The Heat Is Off

Red Dragon Darts

Affairs were as high stakes and high tension as ever on the oche at the World Matchplay this July, but there was one noticeable change as far as the heat was concerned.

No, not Aussie thrower Damon Heta, who made the second round and produced reactions with his walk-on antics. The literal and physical heat of the place and the intense temperatures are commonly experienced by those inside the venue.

It is typically so acutely felt by those in the arena that Raymond van Barneveld has suggested he prepares for Blackpool with the heating on full blast.

That is a move perhaps more familiar to the sorts of preparations we’d see an Antarctic explorer endure to stave off his or her body shutting down.

Last year, it was compounded by the successive days of extremely hot temperatures incurred during a heatwave experienced in the UK.

But is it really all that, or a myth exaggerated and built through time?

(Editors Note: Classic Lawrence Lustig photos of players pouring with sweat and using towels between throws would suggest at leat some evidence of it being reality)

It seems that this year things were different.

During the time I was there, it seemed that every player that walked through the door was surprised by how much cooler things were.

Gary Anderson suggested to the press after his first-round win that he hadn’t seen rain in Blackpool for three years before this.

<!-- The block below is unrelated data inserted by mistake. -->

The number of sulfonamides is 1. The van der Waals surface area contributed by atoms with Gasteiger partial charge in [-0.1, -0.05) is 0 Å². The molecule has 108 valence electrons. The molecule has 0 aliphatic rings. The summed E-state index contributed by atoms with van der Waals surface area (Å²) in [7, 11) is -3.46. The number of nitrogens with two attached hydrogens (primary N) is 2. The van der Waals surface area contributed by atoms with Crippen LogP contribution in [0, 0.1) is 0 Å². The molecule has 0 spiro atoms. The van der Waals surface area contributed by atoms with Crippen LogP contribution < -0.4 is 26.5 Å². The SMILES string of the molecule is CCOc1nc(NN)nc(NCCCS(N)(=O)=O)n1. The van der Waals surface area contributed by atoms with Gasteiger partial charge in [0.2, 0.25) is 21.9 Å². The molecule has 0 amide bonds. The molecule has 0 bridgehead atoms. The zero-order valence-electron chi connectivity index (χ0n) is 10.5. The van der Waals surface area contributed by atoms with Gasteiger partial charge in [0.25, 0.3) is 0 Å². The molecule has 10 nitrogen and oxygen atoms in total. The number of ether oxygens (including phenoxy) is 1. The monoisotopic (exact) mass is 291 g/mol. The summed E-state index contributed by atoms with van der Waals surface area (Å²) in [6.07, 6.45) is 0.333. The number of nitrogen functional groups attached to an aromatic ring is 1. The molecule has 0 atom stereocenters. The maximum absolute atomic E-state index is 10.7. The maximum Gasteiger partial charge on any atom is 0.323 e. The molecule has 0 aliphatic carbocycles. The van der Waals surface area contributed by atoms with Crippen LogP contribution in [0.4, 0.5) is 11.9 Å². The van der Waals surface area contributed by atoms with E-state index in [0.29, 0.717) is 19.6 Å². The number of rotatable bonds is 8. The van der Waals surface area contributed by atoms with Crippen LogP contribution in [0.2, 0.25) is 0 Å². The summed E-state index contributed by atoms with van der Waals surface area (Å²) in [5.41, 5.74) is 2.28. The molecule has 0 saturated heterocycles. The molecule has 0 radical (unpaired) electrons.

Anyone who has endured this great British summer will perhaps not be too surprised to hear that rain featured in this year’s edition, as well as markedly cooler temperatures.

For all I have heard of the famed sizzling Blackpool temperatures, I can’t say I was personally taken aback by the heat in the arena itself. It was relatively cool, as was the backstage area that the players come through to get into the main floor.

Perhaps the milder temperatures took the edge off what can be quite an intimidating on-stage atmosphere at the Winter Gardens.

If the venue had some of its aura dimmed, even temporarily, it may have served in the fresher and less experienced players’ favour.

Or maybe that is wishful thinking. There was only one debutant in the draw this year, Mike De Decker and he was dumped out at the first stage.

At the very least, it is one less excuse or justification for struggling up there. The pressure will perhaps be felt less in the climate of the hall and more in the tension of the occasion.

It may well prove to be a temporary change. But, perhaps, at least for a while, Barney can turn his radiators down.


Images: L Lustig

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